The search engine giant -- embracing the seeing is believing mantra -- uses its virtual globetrotting program Google Earth and data from the Intergovernmental Panel on Climate Change to illustrate different emissions scenarios and its impact on the world.
The first of the series called, Confronting Climate Change, is a short introductory tour guided by narrator, former vice president and climate change guru Al Gore. The effort from Google makes sense, given the company's philanthropic commitments to tackling climate change. The Mountain View, Calif.,-based company has worked on developing a gigawatt of renewable electricity that is cheaper than coal called RE<C; created its PowerMeter home-energy management software; and trying to accelerate the commercialization of plug-in vehicles through its RechargeIT project.
The launch was timely as well -- during Climate Week NYC -- and is indicative of the gathering media storm ahead of climate change talks in December.
Google's climate change tours were created in collaboration with the Danish government ahead of the United Nations Climate Change Conference to be held in Copenhagen this December. The fifteenth Conference of the Parties, or COP15, is expected to bring together ministers and leaders from 189 countries to broker a new agreement on reducing greenhouse emissions before the Kyoto Protocol expires.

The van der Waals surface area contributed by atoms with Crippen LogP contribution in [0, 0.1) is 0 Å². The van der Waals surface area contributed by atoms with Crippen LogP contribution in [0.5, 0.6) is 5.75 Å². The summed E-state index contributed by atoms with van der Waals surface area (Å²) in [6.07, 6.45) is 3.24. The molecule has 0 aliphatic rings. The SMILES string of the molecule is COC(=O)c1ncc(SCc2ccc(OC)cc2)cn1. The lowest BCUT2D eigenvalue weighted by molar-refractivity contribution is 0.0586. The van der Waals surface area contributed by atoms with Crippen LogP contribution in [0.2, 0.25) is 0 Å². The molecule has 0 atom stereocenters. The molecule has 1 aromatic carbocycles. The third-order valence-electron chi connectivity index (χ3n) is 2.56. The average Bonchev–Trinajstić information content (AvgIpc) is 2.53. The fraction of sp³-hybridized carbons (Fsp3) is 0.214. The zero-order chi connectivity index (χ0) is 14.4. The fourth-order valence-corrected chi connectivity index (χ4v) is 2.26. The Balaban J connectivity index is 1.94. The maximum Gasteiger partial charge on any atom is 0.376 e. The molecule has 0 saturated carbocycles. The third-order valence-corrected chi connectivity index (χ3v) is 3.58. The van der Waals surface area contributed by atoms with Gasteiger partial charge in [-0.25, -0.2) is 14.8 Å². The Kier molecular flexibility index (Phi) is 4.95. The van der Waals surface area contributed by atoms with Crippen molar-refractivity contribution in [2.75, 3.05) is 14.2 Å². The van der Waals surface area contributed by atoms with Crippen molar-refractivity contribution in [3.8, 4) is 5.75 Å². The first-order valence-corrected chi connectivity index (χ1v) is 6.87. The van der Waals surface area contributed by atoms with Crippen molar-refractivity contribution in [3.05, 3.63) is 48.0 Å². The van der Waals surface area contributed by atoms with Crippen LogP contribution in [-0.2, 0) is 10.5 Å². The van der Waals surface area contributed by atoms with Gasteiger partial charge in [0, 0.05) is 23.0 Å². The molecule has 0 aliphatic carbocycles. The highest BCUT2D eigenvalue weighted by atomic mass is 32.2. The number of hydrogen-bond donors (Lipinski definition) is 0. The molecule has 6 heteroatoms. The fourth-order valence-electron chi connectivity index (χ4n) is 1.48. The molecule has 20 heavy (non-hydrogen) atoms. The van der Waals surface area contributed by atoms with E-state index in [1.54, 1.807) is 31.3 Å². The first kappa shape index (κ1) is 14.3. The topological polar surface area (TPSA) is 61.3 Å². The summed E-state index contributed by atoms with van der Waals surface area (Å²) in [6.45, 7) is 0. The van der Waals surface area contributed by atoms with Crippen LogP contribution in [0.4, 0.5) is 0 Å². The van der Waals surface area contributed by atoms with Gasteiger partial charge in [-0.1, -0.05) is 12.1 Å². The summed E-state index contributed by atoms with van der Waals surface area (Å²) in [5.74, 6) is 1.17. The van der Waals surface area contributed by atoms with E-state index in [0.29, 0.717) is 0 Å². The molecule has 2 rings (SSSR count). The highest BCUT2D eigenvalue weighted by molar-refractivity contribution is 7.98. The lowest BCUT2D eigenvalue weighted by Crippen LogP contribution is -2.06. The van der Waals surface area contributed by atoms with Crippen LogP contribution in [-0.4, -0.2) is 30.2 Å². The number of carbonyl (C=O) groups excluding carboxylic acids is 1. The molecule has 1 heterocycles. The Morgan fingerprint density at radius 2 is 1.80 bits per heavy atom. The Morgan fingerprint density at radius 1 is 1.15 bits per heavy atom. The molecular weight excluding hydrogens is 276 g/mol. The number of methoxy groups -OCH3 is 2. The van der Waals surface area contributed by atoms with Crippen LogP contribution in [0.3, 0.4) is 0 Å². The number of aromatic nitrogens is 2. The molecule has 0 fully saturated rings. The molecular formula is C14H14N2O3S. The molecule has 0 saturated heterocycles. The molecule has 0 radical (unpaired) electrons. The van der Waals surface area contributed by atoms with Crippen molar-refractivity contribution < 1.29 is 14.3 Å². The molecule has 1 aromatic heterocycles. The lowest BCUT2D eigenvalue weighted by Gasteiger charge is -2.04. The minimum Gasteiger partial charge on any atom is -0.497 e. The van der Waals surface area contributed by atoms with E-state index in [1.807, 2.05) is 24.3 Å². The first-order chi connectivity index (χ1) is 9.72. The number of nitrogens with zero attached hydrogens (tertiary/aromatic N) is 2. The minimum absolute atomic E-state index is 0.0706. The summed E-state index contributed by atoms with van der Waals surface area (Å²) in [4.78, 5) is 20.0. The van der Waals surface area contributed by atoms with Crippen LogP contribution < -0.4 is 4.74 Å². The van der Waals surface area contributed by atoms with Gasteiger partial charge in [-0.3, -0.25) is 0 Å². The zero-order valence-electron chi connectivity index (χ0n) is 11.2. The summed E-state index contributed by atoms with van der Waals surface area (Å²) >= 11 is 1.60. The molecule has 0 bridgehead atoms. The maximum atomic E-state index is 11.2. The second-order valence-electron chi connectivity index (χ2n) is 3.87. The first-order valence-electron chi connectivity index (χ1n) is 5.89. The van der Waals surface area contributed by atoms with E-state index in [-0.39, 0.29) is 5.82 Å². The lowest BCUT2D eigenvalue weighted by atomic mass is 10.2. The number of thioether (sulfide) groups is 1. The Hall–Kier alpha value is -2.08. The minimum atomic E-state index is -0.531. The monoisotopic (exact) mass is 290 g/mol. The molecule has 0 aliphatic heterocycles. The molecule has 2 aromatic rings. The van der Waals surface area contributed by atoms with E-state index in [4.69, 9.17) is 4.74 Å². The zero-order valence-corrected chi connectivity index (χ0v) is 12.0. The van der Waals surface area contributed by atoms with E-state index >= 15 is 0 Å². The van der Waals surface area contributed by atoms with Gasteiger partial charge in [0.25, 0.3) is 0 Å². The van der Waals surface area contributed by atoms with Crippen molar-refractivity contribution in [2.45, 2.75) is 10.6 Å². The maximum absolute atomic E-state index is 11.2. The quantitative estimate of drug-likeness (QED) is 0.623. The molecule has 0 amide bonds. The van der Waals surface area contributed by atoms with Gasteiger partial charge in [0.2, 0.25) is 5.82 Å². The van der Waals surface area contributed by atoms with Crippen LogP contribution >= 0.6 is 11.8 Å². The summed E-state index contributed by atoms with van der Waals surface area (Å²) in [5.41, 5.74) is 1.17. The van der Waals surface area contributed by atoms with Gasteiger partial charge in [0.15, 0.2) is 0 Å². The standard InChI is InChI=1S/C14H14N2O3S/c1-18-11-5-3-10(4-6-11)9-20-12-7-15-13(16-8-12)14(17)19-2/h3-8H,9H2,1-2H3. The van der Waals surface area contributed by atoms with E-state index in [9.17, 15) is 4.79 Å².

The Danish government and Google have partnered up to create a Youtube COP15 channelto allow users of the online video sharing site to talk about their views on climate change through a campaign called Raise Your Voice. The videos will be broadcast on screens around the conference and rated by viewers. The top-rated contributions will be aired during the COP15 CNN/Youtube TV debate Dec. 15.